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Amazon Astro: Everything you need to know about this home robot

Amazon caught the world by surprise with the announcement of the Astro robot at its September event this year. Of all the devices analysts predicted, a roving camera bot was not among them. The company promised a lot with this new device, including incredibly advanced features like individual facial recognition, superior navigation and avoidance, and much more. If you’re out of the loop and trying to catch up on all the news surrounding this little device, here’s what you need to know.

Designed to rove around the home

Amazon calls Astro a “home robot.” This little device is designed to be an assistant throughout the home, helping with everything from home security to carrying cargo. It has no arms but does come with a cargo bin. Users can place an item in the bin (or in one of the accessories, like a cup holder — sold separately, of course) and ask Astro to take the item to another member of the home. Thanks to facial recognition features, Astro can be taught to distinguish different family members from one another. If your spouse asks for a beer while watching the football game, just pass one to Astro and let it handle it.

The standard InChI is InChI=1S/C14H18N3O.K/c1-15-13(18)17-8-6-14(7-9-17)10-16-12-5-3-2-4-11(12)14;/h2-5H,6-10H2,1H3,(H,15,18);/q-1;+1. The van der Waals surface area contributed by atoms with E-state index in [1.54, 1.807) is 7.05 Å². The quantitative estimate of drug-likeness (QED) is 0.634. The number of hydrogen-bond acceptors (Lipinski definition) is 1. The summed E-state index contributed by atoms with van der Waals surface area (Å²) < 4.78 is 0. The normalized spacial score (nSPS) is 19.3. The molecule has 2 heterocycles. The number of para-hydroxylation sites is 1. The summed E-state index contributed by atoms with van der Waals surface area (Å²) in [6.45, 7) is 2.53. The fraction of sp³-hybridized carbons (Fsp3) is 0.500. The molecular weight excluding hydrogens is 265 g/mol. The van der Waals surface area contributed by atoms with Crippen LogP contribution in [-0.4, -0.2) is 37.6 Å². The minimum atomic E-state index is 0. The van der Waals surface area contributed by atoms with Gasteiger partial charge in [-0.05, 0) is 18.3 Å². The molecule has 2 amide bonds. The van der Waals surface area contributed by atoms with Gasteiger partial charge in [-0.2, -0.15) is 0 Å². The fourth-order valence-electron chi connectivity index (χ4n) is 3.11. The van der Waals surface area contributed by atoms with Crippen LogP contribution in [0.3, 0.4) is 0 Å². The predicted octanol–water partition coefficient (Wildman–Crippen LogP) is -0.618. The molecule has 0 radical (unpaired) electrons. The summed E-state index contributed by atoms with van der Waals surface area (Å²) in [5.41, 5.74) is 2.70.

One example Amazon showed off for how useful the robot could be was in assisting elderly family members: Checking on them, taking a video call to them, and more. Despite all of these features, the main area where Astro is likely to excel is in its ability to keep an eye on the home. This little robot is equipped with a variety of cameras and sensors.

A display that sees and smiles

Its “face” is a screen that can stream video calls, play Prime Video, and much more. It holds some of the same features as the newer Echo Shows in that it can move to keep you centered in the frame, but it takes this feature a step farther by following users around the home to keep them centered. Large wheels and advanced navigation features allow it to maneuver around the home with ease, while a powerful braking system lets Astro stop if an obstacle appears in front of it.